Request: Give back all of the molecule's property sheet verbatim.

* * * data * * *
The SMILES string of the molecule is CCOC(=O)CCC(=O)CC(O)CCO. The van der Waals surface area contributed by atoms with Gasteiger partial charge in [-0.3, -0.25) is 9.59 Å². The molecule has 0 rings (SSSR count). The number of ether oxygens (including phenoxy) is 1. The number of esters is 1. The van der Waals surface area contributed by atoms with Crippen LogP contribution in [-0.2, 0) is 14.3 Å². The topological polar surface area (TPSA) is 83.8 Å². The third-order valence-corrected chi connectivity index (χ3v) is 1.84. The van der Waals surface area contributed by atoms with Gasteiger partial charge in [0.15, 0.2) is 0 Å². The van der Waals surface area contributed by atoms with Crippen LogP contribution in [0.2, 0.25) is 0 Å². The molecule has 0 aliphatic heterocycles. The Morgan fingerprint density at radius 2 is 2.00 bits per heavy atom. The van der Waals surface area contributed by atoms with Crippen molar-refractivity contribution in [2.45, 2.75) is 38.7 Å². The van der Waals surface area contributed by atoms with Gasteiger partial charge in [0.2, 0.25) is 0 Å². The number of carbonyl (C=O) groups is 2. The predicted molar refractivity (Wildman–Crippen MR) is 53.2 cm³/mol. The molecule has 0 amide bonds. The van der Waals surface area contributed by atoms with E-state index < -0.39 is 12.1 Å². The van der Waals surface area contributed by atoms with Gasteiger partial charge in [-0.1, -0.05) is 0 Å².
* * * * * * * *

The SMILES string of the molecule is CCOC(=O)CCC(=O)CC(O)CCO. The van der Waals surface area contributed by atoms with Gasteiger partial charge in [-0.3, -0.25) is 9.59 Å². The molecule has 0 rings (SSSR count). The number of ether oxygens (including phenoxy) is 1. The number of esters is 1. The van der Waals surface area contributed by atoms with Crippen LogP contribution in [-0.2, 0) is 14.3 Å². The topological polar surface area (TPSA) is 83.8 Å². The third-order valence-corrected chi connectivity index (χ3v) is 1.84. The van der Waals surface area contributed by atoms with Gasteiger partial charge in [0.15, 0.2) is 0 Å². The van der Waals surface area contributed by atoms with Crippen LogP contribution in [0.2, 0.25) is 0 Å². The molecule has 0 aliphatic heterocycles. The Morgan fingerprint density at radius 2 is 2.00 bits per heavy atom. The van der Waals surface area contributed by atoms with Crippen molar-refractivity contribution in [2.45, 2.75) is 38.7 Å². The van der Waals surface area contributed by atoms with Gasteiger partial charge in [0.2, 0.25) is 0 Å². The number of carbonyl (C=O) groups is 2. The predicted molar refractivity (Wildman–Crippen MR) is 53.2 cm³/mol. The molecule has 0 amide bonds. The van der Waals surface area contributed by atoms with E-state index < -0.39 is 12.1 Å². The van der Waals surface area contributed by atoms with Gasteiger partial charge in [-0.1, -0.05) is 0 Å².